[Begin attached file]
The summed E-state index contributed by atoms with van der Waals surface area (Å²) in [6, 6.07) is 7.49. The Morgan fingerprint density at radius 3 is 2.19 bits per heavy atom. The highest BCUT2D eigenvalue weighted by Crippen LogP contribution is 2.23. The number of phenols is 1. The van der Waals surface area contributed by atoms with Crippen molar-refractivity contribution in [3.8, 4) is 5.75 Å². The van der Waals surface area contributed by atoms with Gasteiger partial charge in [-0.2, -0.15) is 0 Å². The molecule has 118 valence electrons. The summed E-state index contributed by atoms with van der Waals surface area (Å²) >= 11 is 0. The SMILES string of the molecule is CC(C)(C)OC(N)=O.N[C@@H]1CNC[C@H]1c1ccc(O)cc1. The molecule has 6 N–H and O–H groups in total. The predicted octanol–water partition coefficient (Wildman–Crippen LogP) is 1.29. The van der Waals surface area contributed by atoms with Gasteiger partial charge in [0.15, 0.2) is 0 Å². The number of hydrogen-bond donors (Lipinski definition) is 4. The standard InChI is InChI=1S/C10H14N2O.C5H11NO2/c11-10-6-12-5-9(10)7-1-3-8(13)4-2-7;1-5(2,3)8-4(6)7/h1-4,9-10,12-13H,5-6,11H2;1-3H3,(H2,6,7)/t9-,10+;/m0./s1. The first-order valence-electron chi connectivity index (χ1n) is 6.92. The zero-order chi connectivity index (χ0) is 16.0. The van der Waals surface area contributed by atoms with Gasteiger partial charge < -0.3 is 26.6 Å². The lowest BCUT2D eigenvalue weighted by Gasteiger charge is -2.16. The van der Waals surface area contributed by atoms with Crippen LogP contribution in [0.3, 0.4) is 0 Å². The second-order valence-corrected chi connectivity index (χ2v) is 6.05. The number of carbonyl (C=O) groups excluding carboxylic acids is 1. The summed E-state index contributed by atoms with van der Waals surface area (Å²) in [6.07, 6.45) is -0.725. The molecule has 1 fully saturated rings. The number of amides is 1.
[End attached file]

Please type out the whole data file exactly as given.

The summed E-state index contributed by atoms with van der Waals surface area (Å²) in [6, 6.07) is 7.49. The Morgan fingerprint density at radius 3 is 2.19 bits per heavy atom. The highest BCUT2D eigenvalue weighted by Crippen LogP contribution is 2.23. The number of phenols is 1. The van der Waals surface area contributed by atoms with Crippen molar-refractivity contribution in [3.8, 4) is 5.75 Å². The van der Waals surface area contributed by atoms with Gasteiger partial charge in [-0.2, -0.15) is 0 Å². The molecule has 118 valence electrons. The summed E-state index contributed by atoms with van der Waals surface area (Å²) >= 11 is 0. The SMILES string of the molecule is CC(C)(C)OC(N)=O.N[C@@H]1CNC[C@H]1c1ccc(O)cc1. The molecule has 6 N–H and O–H groups in total. The predicted octanol–water partition coefficient (Wildman–Crippen LogP) is 1.29. The van der Waals surface area contributed by atoms with Gasteiger partial charge in [0.15, 0.2) is 0 Å². The number of hydrogen-bond donors (Lipinski definition) is 4. The standard InChI is InChI=1S/C10H14N2O.C5H11NO2/c11-10-6-12-5-9(10)7-1-3-8(13)4-2-7;1-5(2,3)8-4(6)7/h1-4,9-10,12-13H,5-6,11H2;1-3H3,(H2,6,7)/t9-,10+;/m0./s1. The first-order valence-electron chi connectivity index (χ1n) is 6.92. The zero-order chi connectivity index (χ0) is 16.0. The van der Waals surface area contributed by atoms with Gasteiger partial charge < -0.3 is 26.6 Å². The lowest BCUT2D eigenvalue weighted by Gasteiger charge is -2.16. The van der Waals surface area contributed by atoms with Crippen LogP contribution in [0.3, 0.4) is 0 Å². The second-order valence-corrected chi connectivity index (χ2v) is 6.05. The number of carbonyl (C=O) groups excluding carboxylic acids is 1. The summed E-state index contributed by atoms with van der Waals surface area (Å²) in [6.07, 6.45) is -0.725. The molecule has 1 fully saturated rings. The number of amides is 1.